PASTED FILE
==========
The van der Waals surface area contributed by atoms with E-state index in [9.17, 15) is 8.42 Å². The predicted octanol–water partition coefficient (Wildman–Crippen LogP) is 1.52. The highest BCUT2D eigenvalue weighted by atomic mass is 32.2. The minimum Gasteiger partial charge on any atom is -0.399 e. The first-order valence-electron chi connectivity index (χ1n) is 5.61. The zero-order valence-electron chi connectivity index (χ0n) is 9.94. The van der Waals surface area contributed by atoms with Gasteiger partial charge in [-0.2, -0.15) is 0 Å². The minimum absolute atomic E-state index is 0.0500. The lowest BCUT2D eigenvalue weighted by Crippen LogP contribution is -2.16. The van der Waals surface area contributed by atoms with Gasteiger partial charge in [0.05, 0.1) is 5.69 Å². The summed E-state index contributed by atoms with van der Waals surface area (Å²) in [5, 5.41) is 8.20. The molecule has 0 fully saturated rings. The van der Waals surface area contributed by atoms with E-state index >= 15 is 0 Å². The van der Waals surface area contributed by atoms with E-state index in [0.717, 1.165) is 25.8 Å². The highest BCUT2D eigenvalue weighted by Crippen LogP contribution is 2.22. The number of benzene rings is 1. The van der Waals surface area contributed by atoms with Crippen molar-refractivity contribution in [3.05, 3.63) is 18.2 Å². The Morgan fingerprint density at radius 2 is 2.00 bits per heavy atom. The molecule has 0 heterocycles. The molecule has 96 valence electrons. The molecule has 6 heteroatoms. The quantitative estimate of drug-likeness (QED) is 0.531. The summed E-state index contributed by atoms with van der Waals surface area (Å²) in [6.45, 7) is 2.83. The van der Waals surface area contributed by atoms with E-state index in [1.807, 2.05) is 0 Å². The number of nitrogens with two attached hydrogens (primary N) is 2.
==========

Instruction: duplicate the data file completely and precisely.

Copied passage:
The van der Waals surface area contributed by atoms with E-state index in [9.17, 15) is 8.42 Å². The predicted octanol–water partition coefficient (Wildman–Crippen LogP) is 1.52. The highest BCUT2D eigenvalue weighted by atomic mass is 32.2. The minimum Gasteiger partial charge on any atom is -0.399 e. The first-order valence-electron chi connectivity index (χ1n) is 5.61. The zero-order valence-electron chi connectivity index (χ0n) is 9.94. The van der Waals surface area contributed by atoms with Gasteiger partial charge in [-0.2, -0.15) is 0 Å². The minimum absolute atomic E-state index is 0.0500. The lowest BCUT2D eigenvalue weighted by Crippen LogP contribution is -2.16. The van der Waals surface area contributed by atoms with Gasteiger partial charge in [0.05, 0.1) is 5.69 Å². The summed E-state index contributed by atoms with van der Waals surface area (Å²) in [5, 5.41) is 8.20. The molecule has 0 fully saturated rings. The van der Waals surface area contributed by atoms with E-state index >= 15 is 0 Å². The van der Waals surface area contributed by atoms with E-state index in [0.717, 1.165) is 25.8 Å². The highest BCUT2D eigenvalue weighted by Crippen LogP contribution is 2.22. The number of benzene rings is 1. The van der Waals surface area contributed by atoms with Crippen molar-refractivity contribution in [3.05, 3.63) is 18.2 Å². The Morgan fingerprint density at radius 2 is 2.00 bits per heavy atom. The molecule has 0 heterocycles. The molecule has 96 valence electrons. The molecule has 6 heteroatoms. The quantitative estimate of drug-likeness (QED) is 0.531. The summed E-state index contributed by atoms with van der Waals surface area (Å²) in [6.45, 7) is 2.83. The van der Waals surface area contributed by atoms with E-state index in [1.807, 2.05) is 0 Å². The number of nitrogens with two attached hydrogens (primary N) is 2.